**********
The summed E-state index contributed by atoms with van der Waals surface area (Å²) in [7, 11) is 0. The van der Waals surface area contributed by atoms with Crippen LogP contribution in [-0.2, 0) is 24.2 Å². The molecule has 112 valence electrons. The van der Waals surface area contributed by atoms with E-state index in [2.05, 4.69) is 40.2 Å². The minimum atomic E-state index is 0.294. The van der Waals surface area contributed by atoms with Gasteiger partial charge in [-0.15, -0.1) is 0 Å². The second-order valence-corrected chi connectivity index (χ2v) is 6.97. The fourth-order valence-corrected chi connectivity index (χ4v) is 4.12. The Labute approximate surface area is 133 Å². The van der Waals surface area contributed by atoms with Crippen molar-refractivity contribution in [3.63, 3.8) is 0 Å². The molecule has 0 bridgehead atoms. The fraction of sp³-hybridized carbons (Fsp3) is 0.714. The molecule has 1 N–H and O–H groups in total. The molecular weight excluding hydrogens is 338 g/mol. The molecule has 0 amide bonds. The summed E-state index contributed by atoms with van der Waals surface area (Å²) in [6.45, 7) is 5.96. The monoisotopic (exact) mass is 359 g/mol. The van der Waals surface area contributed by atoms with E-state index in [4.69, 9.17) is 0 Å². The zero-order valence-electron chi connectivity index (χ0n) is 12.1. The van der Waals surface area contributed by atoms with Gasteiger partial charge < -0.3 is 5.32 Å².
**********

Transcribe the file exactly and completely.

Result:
The summed E-state index contributed by atoms with van der Waals surface area (Å²) in [7, 11) is 0. The van der Waals surface area contributed by atoms with Crippen LogP contribution in [-0.2, 0) is 24.2 Å². The molecule has 112 valence electrons. The van der Waals surface area contributed by atoms with E-state index in [2.05, 4.69) is 40.2 Å². The minimum atomic E-state index is 0.294. The van der Waals surface area contributed by atoms with Gasteiger partial charge in [-0.15, -0.1) is 0 Å². The second-order valence-corrected chi connectivity index (χ2v) is 6.97. The fourth-order valence-corrected chi connectivity index (χ4v) is 4.12. The Labute approximate surface area is 133 Å². The van der Waals surface area contributed by atoms with Crippen molar-refractivity contribution in [3.63, 3.8) is 0 Å². The molecule has 0 bridgehead atoms. The fraction of sp³-hybridized carbons (Fsp3) is 0.714. The molecule has 1 N–H and O–H groups in total. The molecular weight excluding hydrogens is 338 g/mol. The molecule has 0 amide bonds. The summed E-state index contributed by atoms with van der Waals surface area (Å²) in [6.45, 7) is 5.96. The monoisotopic (exact) mass is 359 g/mol. The van der Waals surface area contributed by atoms with E-state index in [4.69, 9.17) is 0 Å². The zero-order valence-electron chi connectivity index (χ0n) is 12.1. The van der Waals surface area contributed by atoms with Gasteiger partial charge < -0.3 is 5.32 Å².